Thursday, April 21, 2011

Fictional Realism, Nominalism, and Indeterminate Identity

I’ve posted a new paper: How to be a nominalist and a fictional realist. Here are the Cliff notes.

In my musical works paper, I argued that there are true claims proclaiming the existence of, and properties of, musical works, but that there weren’t really any musical works, because such claims were made true by an ontology that didn’t admit such things. In this paper, I attempt to tell a similar story for fictional characters. It’s literally true that the fictional character Bilbo Baggins exists, and it’s literally that he is a Hobbit according to the fiction The Lords of the Rings. But these claims can be made true without admitting fictional characters, or fictions, into our ontology. What makes them true, I suggest, are our acts of interpreting the fiction. Thus we can account for these truths with a nominalistically acceptable ontology (assuming, as I do, that there is in general a nominalistically acceptable account of the mental).

I also argue that the resulting view solves various puzzle cases concerning fictional characters. The most salient being Anthony Everett’s argument that fictional realism leads to untenable indeterminacy in identity. Everett argues that there are fictions in which it is indeterminate whether A is identical to B. The fictional realist believes in the fictional characters A and B. Whether the fictional characters are in reality identical is determined by whether they are identical according to the fiction to which they belong. So since it’s indeterminate whether they are identical in the fiction, it’s indeterminate in reality whether the fictional characters are identical. Reductio of fictional realist, given Evans’ argument against indeterminate identity.

I attempt to solve this puzzle by locating the source of the indeterminacy to indeterminacy in what fictional character is referred to, thus avoiding conflict with Evans’ conclusion (which is, as Lewis noted, directed only at indeterminate identity de re, not at indeterminacy in identity statements). Roughly, the idea is that when the fiction attempts to make an indeterminate identity, we are forced to interpret the fiction both ways. Given the above account, this results in there being two fictions, and two sets of fictional characters associated with each fiction, and it will as a result be indeterminate which fiction and which characters we refer to. In which case, the statement of identity will be indeterminate, but there will be no indeterminacy of identity de re.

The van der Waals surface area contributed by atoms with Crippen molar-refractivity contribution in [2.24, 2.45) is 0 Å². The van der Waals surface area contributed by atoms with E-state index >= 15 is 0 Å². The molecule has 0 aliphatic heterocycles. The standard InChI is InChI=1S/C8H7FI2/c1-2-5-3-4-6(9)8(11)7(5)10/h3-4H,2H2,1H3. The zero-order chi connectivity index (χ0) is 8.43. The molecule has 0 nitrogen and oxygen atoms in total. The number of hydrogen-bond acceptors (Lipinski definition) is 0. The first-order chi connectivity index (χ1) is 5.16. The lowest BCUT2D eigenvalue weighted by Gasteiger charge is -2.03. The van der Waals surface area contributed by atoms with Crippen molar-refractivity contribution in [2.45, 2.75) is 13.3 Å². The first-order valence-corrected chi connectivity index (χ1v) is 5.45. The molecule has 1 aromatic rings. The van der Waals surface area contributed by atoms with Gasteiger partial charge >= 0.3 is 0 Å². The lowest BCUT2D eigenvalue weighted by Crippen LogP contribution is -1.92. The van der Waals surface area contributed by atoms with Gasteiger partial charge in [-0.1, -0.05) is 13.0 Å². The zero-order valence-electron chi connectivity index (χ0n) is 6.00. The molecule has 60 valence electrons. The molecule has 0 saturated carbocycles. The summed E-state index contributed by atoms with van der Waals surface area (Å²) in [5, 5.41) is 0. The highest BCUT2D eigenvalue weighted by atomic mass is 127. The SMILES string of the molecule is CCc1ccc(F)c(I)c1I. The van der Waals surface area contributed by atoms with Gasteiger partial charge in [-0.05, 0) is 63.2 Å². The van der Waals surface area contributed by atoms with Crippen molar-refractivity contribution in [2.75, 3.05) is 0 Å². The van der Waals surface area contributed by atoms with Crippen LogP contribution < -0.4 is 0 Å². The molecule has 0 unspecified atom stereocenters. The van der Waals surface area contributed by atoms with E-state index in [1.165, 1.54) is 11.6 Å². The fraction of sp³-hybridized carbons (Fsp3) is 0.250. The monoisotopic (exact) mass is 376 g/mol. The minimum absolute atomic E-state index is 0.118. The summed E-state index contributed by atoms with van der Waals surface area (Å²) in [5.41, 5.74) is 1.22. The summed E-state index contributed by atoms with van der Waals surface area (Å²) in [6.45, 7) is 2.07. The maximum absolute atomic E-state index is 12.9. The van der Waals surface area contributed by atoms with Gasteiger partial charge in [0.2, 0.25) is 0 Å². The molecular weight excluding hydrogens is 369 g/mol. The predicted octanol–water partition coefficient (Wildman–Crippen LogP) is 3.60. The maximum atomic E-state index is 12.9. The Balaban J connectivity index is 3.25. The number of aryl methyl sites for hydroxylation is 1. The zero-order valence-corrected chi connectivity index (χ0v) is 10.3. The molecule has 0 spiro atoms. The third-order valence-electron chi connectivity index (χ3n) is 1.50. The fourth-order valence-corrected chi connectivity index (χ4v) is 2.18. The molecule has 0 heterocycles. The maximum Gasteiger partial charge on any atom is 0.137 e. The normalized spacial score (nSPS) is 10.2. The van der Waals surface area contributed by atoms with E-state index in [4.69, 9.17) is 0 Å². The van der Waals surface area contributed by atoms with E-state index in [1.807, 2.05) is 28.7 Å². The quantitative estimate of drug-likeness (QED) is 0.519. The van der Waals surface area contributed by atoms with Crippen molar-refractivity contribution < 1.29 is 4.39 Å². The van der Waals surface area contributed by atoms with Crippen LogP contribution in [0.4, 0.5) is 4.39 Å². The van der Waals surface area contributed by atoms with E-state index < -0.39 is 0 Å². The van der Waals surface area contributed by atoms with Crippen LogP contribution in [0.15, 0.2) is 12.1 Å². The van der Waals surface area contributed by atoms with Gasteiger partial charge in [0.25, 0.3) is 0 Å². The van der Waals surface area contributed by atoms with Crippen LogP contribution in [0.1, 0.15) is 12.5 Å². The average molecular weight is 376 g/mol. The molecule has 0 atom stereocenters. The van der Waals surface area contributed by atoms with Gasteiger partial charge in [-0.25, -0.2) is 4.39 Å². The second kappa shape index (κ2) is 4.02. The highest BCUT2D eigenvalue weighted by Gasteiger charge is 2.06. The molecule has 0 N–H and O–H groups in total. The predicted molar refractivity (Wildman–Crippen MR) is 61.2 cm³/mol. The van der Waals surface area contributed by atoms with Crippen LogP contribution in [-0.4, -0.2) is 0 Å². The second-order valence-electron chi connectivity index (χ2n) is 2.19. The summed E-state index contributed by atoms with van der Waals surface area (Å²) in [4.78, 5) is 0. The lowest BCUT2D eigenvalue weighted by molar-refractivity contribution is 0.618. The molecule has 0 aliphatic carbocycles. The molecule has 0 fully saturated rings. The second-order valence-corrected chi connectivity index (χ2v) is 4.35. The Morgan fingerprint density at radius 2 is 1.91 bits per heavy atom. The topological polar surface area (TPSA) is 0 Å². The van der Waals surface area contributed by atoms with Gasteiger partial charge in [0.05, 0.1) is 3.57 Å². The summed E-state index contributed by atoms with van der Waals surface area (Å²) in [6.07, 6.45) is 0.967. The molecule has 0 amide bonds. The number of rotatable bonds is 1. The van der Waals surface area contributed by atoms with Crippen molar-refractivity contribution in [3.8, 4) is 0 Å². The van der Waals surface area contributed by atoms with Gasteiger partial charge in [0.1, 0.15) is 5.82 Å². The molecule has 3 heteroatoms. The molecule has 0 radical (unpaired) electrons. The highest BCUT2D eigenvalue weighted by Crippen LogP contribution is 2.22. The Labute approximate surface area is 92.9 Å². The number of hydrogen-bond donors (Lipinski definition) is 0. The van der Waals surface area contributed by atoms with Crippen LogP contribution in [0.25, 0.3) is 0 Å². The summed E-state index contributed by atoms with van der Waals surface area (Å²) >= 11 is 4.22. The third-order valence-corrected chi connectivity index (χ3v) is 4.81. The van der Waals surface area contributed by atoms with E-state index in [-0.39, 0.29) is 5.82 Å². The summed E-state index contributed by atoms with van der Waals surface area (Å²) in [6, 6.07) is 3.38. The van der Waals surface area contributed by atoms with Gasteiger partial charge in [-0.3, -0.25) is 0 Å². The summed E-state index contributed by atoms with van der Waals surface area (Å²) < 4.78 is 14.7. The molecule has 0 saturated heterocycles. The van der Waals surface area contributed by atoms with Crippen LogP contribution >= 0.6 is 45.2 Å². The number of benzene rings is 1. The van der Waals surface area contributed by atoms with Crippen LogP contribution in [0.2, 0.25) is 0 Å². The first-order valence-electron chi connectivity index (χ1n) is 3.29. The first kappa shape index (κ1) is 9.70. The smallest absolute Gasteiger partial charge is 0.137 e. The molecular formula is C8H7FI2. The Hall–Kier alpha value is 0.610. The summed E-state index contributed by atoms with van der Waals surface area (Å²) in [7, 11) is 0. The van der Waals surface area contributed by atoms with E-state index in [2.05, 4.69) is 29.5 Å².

Further details in the paper, of course; comments welcome.

Wednesday, April 20, 2011

'In virtue of' and propositions

Like many metaphysicians, I think the world is structured. Some truths hold true in virtue of others; some things exist in virtue of other things; some truths are made true by things. I think that there’s only one relation here, and it is the in virtue of relation, that holds between true propositions. For A to exist in virtue of B (i.e. for A to be ontologically dependent on B) is for the proposition [A exists] to be true in virtue of the proposition [B exists]; for the proposition P to be made true by A is for P to be true in virtue of the proposition [A exists].

Sometimes I hear the objection that this assumes that propositions are themselves fundamental constituents of reality. This objection is misplaced, for the view does not assume that. I can’t really see why one would think it did, but I’ve heard it enough times that I think it’s worth spelling out why I don’t think it does. If I’m just confused, I’d like to hear why!

Suppose you have an in virtue of chain that terminates in the proposition P. All that is entailed by this is that what P says to be the case is fundamentally the case; but that P exists may well be true in virtue of something else, and so P may itself be a derivative entity, despite its content being a fundamental truth.

Here is a toy example, just to illustrate the consistency. Suppose for every proposition, p, that p exists is true in virtue of the fact that it is possible for someone to entertain the content of p. So P might be true in virtue of Q, which is itself fundamental. But the proposition [Q exists] needn’t be fundamental. On the toy proposal, [Q exists] is true in virtue of [Possibly, someone entertains the content of Q]. Of course, now I’ve invoked another proposition, call it R; so if it is to be a derivative entity I need to invoke a new instance of the in virtue of relation. [R exists] in virtue of [Possibly, someone entertains the content of R]. And now we have another new proposition, so need a new instance of the relation; and so on, and so on. We generate an infinite sequence of in virtue of relations. But this is not, I think, a vicious regress. The success of an instance of the in virtue of relation never depends on the success of the instance of the relation it ‘generates’. P obtains in virtue of Q, and that generates a new instance: [Q exists] in virtue of R. But the success of ‘P obtains in virtue of Q’ doesn’t depend on the success of ‘[Q exists] in virtue of R’, for it doesn’t matter to P’s being grounded in Q whether or not Q is fundamental. That Q is not a fundamental existent is nice, but it’s irrelevant to Q’s ability to be the relata of the in virtue of relation. So the fact that there is an infinite sequence of in virtue of instances is, I think, unworrying.

Now, I don’t particularly recommend that account of what grounds the facts concerning the existence of propositions, but it’s clearly just a placeholder for a better account. So I think taking propositions to be the relata of the in virtue of relation simply has no consequences for whether or not propositions are fundamental constituents of the world.